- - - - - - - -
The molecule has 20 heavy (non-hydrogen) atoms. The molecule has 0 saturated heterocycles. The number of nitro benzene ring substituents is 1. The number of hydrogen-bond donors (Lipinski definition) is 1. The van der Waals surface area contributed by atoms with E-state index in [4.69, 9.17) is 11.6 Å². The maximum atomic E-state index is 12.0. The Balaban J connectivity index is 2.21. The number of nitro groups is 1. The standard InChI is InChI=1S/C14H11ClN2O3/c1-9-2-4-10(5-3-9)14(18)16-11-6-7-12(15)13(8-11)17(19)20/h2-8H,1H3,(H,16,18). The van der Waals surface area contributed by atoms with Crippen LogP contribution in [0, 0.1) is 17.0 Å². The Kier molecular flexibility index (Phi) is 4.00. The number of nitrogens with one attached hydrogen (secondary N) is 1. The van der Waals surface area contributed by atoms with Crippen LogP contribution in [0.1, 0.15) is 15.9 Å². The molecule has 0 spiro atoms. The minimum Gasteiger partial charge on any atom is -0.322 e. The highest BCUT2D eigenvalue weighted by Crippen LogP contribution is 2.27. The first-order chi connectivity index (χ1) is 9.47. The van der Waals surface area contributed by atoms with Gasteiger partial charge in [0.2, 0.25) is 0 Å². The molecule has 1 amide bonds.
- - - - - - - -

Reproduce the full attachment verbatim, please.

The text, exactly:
The molecule has 20 heavy (non-hydrogen) atoms. The molecule has 0 saturated heterocycles. The number of nitro benzene ring substituents is 1. The number of hydrogen-bond donors (Lipinski definition) is 1. The van der Waals surface area contributed by atoms with E-state index in [4.69, 9.17) is 11.6 Å². The maximum atomic E-state index is 12.0. The Balaban J connectivity index is 2.21. The number of nitro groups is 1. The standard InChI is InChI=1S/C14H11ClN2O3/c1-9-2-4-10(5-3-9)14(18)16-11-6-7-12(15)13(8-11)17(19)20/h2-8H,1H3,(H,16,18). The van der Waals surface area contributed by atoms with Crippen LogP contribution in [0, 0.1) is 17.0 Å². The Kier molecular flexibility index (Phi) is 4.00. The number of nitrogens with one attached hydrogen (secondary N) is 1. The van der Waals surface area contributed by atoms with Crippen LogP contribution in [0.1, 0.15) is 15.9 Å². The molecule has 0 spiro atoms. The minimum Gasteiger partial charge on any atom is -0.322 e. The highest BCUT2D eigenvalue weighted by Crippen LogP contribution is 2.27. The first-order chi connectivity index (χ1) is 9.47. The van der Waals surface area contributed by atoms with Gasteiger partial charge in [0.2, 0.25) is 0 Å². The molecule has 1 amide bonds.